Millennial men are about twice as likely as their older counterparts to say it’s a very good thing to steer girls toward male-oriented activities – 29% of Millennial men say this compared with 17% across the three other adult generations.

Masculinity and femininity factor into views about raising boys and girls

The survey finds some evidence that the way a man views his own masculinity is related to his ideas about raising children. Among men who describe themselves as very manly or masculine, 40% say it’s a good thing for parents to encourage boys to play with toys or take part in activities that are normally associated with girls; 58% say this is a bad thing. The share saying this is a bad thing is significantly lower among men who describe themselves as somewhat manly or masculine (38%) or as not too or not at all masculine (29%). Fully 71% of men who say they are not too or not at all masculine say steering boys toward these toys and activities is a good thing.

Men who see themselves as very masculine are also less enthused about encouraging girls to do things usually seen as male-oriented: 37% of very masculine men say this is a bad thing compared with 23% of men who say they are somewhat masculine and 16% of those who say they are not too or not at all masculine.

Similarly, women’s own sense of femininity is tied to their views on raising children. While 70% of women who describe themselves as very feminine or womanly say it is a good thing for parents to encourage girls to play with toys and do activities that are usually associated with boys, women who don’t describe themselves this way are significantly more likely to say the same (85%); 24% of women who describe themselves as very feminine or womanly say this is a very good thing compared with 38% who say they are somewhat feminine and 41% who say they are not too or not at all feminine.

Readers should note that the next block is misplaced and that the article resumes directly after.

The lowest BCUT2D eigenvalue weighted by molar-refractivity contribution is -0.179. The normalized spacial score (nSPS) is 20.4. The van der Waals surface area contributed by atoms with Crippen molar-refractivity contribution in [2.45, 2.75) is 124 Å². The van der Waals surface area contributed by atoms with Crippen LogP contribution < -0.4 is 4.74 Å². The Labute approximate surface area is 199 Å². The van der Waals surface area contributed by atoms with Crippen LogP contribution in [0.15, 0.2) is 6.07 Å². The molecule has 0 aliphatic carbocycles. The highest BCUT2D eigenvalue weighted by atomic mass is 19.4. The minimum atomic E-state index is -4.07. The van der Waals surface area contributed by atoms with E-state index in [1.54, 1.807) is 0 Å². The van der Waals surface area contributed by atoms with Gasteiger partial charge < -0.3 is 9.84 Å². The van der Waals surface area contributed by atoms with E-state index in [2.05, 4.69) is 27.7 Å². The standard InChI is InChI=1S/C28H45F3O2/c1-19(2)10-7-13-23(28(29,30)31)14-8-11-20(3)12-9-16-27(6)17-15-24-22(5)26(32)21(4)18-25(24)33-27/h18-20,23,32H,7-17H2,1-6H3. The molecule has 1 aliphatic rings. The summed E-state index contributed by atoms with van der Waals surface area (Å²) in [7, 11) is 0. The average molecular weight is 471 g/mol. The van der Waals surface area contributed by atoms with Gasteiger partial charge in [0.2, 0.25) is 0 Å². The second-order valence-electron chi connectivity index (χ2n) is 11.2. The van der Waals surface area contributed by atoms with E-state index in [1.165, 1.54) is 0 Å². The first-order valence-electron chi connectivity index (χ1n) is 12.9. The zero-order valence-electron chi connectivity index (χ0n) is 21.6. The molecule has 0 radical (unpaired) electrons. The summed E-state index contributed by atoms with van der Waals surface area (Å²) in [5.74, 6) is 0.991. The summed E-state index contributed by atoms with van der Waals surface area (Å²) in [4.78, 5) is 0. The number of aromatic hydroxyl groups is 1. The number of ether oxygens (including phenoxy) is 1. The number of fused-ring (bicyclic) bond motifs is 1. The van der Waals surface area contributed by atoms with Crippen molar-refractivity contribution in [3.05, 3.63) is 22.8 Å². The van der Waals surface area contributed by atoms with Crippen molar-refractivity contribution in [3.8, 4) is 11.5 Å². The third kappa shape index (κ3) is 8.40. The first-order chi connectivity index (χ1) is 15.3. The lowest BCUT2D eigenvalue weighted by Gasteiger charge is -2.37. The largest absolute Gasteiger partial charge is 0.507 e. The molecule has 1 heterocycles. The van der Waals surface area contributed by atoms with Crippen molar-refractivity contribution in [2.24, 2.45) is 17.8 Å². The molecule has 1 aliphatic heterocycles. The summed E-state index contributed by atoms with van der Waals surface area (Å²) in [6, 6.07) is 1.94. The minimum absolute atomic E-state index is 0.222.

Women who say they are very feminine are also more resistant than other women to the idea of steering boys toward toys and activities that are most often associated with girls – 37% of very feminine women say this is a bad thing compared with 24% of women who say they are somewhat feminine and 20% who describe themselves as not too or not at all feminine.

Beyond gender and generation there are significant partisan gaps in views about raising girls and boys. Democrats are much more in favor of the idea of exposing girls and boys to toys and activities normally associated with the opposite gender. Overall, 85% of Democrats say it’s a good thing for parents to encourage girls to do things normally associated with boys and 78% say it’s a good thing to encourage boys to do things that are thought to be more girl-like. Fewer Republicans say the same: 66% say it’s a good thing to encourage girls in this way and 47% say the same about boys.